Jet engine technology: Cambridge University researchers developing new ‘super’ material

Researchers at Cambridge University’s Rolls Royce University Technology Centre (UTC) are engineering new materials to make the jet engines of the future.

Current aircraft engines use turbine blades made from nickel-based superalloys containing nickel and aluminium, but with increasing demands for planes to run faster but with reduced emissions, this material is now reaching the limit of the extreme temperatures and stresses it can withstand.

How a jet engine works

How a jet engine works
The components of a jet engine
  • Near the front of the engine is a compressor, which is essentially a large number of vanes that suck in a ton of air in less than a second and compress it to a fiftieth of its normal volume. It is then passed across hundreds of blades rotating at speeds of up to 10,000 rpm that force it as high-pressure into a combustion chamber.
  • At this point the air is moving at hundreds of miles an hour. Fuel is injected into the combustion chamber, where it mixes with the fast-moving compressed air and is ignited. The resulting gases are about a third as hot as the sun’s surface.
  • The hot gases then pass back at speeds of almost 1,500 km per hour to drive a turbine which, in turn, provides propulsion for the aforementioned compressor. Each turbine blade generates power equivalent to the thrust of a Formula One racing car.
  • The remaining energy is expelled from a nozzle at the back of the engine to create forward thrust.
  • At the very front of a turbofan engine is a large fan that also sucks air in.
  • Some of this air is picked up by the compressor but the rest bypasses the main turbine and is led around to the back of the engine where it supplies additional thrust.
  • Because a turbofan relies on the rotating turbine to drive the compressor and fan, and the turbine can’t turn without air from the compressor, it needs help to get started. This is done with compressed air that spins the compressor and fan at such a speed that, when the fuel is ignited, there is enough airflow to ensure the hot gases are thrust backwards and don’t explode.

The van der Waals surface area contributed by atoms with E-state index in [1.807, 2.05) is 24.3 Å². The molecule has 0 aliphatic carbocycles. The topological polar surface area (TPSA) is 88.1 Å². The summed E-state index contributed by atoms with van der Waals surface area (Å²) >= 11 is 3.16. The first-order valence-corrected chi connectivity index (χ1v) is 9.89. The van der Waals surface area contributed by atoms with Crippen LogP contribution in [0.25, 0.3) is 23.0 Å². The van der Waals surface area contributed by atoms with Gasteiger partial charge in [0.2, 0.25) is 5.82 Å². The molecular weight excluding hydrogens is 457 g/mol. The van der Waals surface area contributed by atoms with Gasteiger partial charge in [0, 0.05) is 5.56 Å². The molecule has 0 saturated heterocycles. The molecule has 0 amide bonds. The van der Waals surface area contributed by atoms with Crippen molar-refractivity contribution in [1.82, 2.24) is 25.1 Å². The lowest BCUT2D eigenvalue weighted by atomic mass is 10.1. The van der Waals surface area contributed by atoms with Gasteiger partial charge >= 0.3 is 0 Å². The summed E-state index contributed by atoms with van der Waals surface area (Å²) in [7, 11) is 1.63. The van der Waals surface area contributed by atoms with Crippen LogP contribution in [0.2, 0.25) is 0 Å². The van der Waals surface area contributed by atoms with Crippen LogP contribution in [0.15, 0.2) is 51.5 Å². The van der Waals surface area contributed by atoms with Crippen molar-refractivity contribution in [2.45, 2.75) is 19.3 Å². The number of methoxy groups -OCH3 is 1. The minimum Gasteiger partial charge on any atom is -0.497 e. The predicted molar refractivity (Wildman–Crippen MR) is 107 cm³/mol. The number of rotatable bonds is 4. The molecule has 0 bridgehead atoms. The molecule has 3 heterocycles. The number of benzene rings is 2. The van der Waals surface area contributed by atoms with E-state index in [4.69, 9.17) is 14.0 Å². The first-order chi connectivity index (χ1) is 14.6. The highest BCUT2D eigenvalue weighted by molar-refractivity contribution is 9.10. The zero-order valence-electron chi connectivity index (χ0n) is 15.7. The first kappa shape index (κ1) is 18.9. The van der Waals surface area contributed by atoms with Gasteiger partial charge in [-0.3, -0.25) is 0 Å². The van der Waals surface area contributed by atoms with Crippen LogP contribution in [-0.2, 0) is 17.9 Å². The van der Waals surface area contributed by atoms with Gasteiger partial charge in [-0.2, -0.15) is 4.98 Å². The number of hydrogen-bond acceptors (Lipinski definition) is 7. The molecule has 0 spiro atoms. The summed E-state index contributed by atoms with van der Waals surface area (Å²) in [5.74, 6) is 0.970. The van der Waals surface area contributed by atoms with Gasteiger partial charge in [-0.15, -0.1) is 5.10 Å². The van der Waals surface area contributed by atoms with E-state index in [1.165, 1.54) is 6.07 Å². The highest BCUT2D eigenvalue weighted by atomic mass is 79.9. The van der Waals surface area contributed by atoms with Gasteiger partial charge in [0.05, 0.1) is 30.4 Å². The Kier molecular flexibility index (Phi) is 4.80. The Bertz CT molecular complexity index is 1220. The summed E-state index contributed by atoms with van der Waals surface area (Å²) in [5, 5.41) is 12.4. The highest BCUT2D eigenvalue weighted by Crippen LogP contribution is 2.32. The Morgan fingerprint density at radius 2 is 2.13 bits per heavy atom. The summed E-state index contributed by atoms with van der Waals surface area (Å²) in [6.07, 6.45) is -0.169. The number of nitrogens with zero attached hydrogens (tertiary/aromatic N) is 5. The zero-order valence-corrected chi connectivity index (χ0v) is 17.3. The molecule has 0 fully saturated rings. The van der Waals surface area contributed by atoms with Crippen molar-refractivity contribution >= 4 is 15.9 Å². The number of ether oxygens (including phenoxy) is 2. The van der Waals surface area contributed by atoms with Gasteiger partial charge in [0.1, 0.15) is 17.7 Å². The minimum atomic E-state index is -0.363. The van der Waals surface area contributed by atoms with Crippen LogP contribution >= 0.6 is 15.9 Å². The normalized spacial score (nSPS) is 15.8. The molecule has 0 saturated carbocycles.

• To demonstrate how a jet works, hold a high-pressure hosepipe up to the palm of your hand – the pressure of the water squirting out the end will try to push your hand back.

Now, using the periodic table as their ingredients list, a team of Cambridge University researchers are melting together precise amounts of different elements to create a ‘super’ material that can cope with even more challenging conditions.

Dr Howard Stone, one of the researchers on the team, explains; “Even tiny adjustments in the amount of each component can have a huge effect on the microscopic structure, and this can cause radical changes in the superalloy’s properties. It’s rather like adjusting the ingredients in a cake – increasing one ingredient might produce one sought-after property, but at the sake of another. We need to find the perfect chemical recipe.”

They now have have 12 patents with Rolls-Royce, including one that uses a mixture of nickel, aluminium, cobalt and tungsten to make an extremely strong material.

“Instead of the cake being flavoured with two main ingredients, we can make it with four,” explains Stone. “This gives the structure even better properties, many of which we are only just discovering. We’ve also been looking at new intermetallic reinforced superalloys using chromium, tantalum and silicon – no nickel at all. We haven’t quite got the final balance to achieve what we want, but we’re working towards it.”

To find out more about how jet engines work and discover how the team is engineering new ‘super’ materials, watch this fascinating video:

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